Germany reached the Euro Under-19 final with a crushing 4-0 defeat of Austria. Should the rest of us just give up, and who are the stars of the next wave of talent?
Football fans are insatiable creatures: success only tends to breed appetite for more success. Less than three weeks after that glorious night in the Maracanã, German fans have already switched their hopes and expectations to the next final: on Thursday evening Germany’s national team will play Portugal at Budapest’s Susza Ferenc stadium in the final of the Under-19 Euros.
Barely have schoolchildren memorised the names of that “golden generation” who won both the World Cup and the 2009 Under-21 European Championship, than there is talk of a new generation of extraordinarily talented youngsters. Will Fabian Holthaus one day plug the hole left by Philipp Lahm’s international retirement? Is the rise of Davie Selke a sign that German academies are finally churning out strikers again?
In spite of using a 4-4-2 formation that fell out of fashion with the senior team years ago, the German Under-19s’ ball-retaining, high-pressing game in the competition has sustained comparisons with the performance of the A-team in Brazil. It is hardly surprising that their coach Oliver Sorg is being touted as the most likely candidate to succeed Hansi Flick as the senior team’s assistant coach.
Apart from a 2-2 draw against Serbia, Germany won all of their games in Hungary, beating Austria 4-0 in the semis – even more impressive considering that the most highly-rated German 18 and 19-year-olds hadn’t even travelled to the tournament. The Schalke midfielders Max Meyer and Leon Goretzka, Stuttgart striker Timo Werner, Hoffenheim central defender Niklas Süle and Arsenal’s Serge Gnabry all passed up a chance to play in the Euros, either due to injuries or so they could prepare for the next season with their clubs. None of the players in the starting XI played for last season’s top three teams, Bayern, Dortmund or Schalke.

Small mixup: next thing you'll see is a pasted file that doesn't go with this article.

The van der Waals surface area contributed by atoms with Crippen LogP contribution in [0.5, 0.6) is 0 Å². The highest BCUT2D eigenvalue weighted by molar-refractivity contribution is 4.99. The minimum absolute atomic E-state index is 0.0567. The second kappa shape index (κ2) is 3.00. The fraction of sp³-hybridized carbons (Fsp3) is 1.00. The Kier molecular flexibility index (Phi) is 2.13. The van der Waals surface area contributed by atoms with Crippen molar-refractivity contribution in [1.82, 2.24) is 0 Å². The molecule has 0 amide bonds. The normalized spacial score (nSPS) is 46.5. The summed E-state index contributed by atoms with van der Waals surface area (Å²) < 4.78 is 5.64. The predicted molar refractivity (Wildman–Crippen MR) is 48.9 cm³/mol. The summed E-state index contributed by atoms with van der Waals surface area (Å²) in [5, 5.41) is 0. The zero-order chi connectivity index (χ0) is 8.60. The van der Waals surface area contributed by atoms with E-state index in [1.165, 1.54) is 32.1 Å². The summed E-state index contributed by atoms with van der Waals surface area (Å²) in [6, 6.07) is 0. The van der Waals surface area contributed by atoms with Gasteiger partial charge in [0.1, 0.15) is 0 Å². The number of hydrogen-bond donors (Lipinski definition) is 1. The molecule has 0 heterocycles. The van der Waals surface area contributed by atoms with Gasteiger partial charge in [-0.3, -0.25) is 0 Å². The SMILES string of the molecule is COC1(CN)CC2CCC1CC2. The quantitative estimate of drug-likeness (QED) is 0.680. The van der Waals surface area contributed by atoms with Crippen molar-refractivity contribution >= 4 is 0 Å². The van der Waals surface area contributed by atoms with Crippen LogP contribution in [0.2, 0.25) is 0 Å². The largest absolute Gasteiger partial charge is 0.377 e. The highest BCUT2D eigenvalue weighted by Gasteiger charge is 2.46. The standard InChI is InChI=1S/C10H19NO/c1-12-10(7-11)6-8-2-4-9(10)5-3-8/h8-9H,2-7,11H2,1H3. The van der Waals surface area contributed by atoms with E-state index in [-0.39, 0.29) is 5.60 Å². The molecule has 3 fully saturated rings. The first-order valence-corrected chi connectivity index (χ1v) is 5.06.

But anyone tempted to conclude that Germany will be “invincible for years” (Franz Beckenbauer’s famous last words in 1990) only need look at the last German Under-19 success for a reality check.
In 2008, Germany’s teenagers won the Euros in Slovenia after beating Italy 3-1 in the final. Of that team, only the goalkeeper Ron-Robert Zieler made it on to the plane to Brazil this year. The Bender twins, Sven and Lars would probably have made the squad had it not been for injuries. Savio Nsereko, awarded the player of the tournament in 2008, has fallen on hard times since joining West Ham for €11m in 2009, and currently plays for FK Atyrau in Kazakhstan. Richard Sukuta-Pasu, who scored four in three games, plays for Circle Bruges, 11th in the Belgian league.
German football officials will be hoping that a win on Thursday will spur the latest crop of talent on to greater things, rather than work as a reminder of wasted potential.
1 Davie Selke (Werder Bremen)
With six goals to his tally, the German-Ethiopian forward is already one of the stars of the tournament. But even if Selke were to come home with the golden boot, some commentators put his chances of breaking into the first team lower than those of some of his team-mates. Tall and strong, with a few technical deficiencies but a poacher’s instinct, the Bremen youngster is less reminiscent of Miroslav Klose than Mario Gómez or Stefan Kiessling – two “old fashioned” strikers whose scoring record Joachim Löw has too often been happy to ignore.
2 Fabian Holthaus (VfL Bochum)
Germany’s notorious shortage of wide defenders may play into Holthaus’s hands: a left-footed converted striker playing at left-back, who at 1.78m happens to be too short to play in central defence, the 19-year-old has inevitably been hailed as a potential “new Lahm”. Has so far struggled to break into the first team at second division Bochum, however.
3 Niklas Stark (Nuremberg)
The team’s captain, an elegant defender who can play in central defence as well as defensive midfield. Has by far the best top-league experience in the team, with 24 games for recently relegated Nuremberg.
4 Marc Stendera (Eintracht Frankfurt)
A traditional playmaker who has notched up three assists so far, making him the tournament’s top creator alongside Portugal’s Ivo Rodriguez. Played 10 games for Frankfurt last season, in spite of missing most of the second half with a cruciate ligament injury.
5 Levin Öztunali (Bayer Leverkusen)
Remember it now, because commentators will not fail to point it out over and over again: “Uns Levin” is the grandson of the striking legend Uwe Seeler. Not only liked by pundits but also rated by many experts, who have talked him up as the eventual successor to Sami Khedira in Germany’s central midfield. Played only nine games for Leverkusen last season but is expected to make the jump into the first team during the coming campaign.
6 Julian Brandt (Bayer Leverkusen)
The youngest player in Germany’s squad but already the most widely known after a high-profile transfer from Wolfsburg to Leverkusen during the winter break. Provided rare flashes of inspiration during Leverkusen’s disappointing second half of the season and notched up two watchable goals but has had a relatively quiet tournament so far.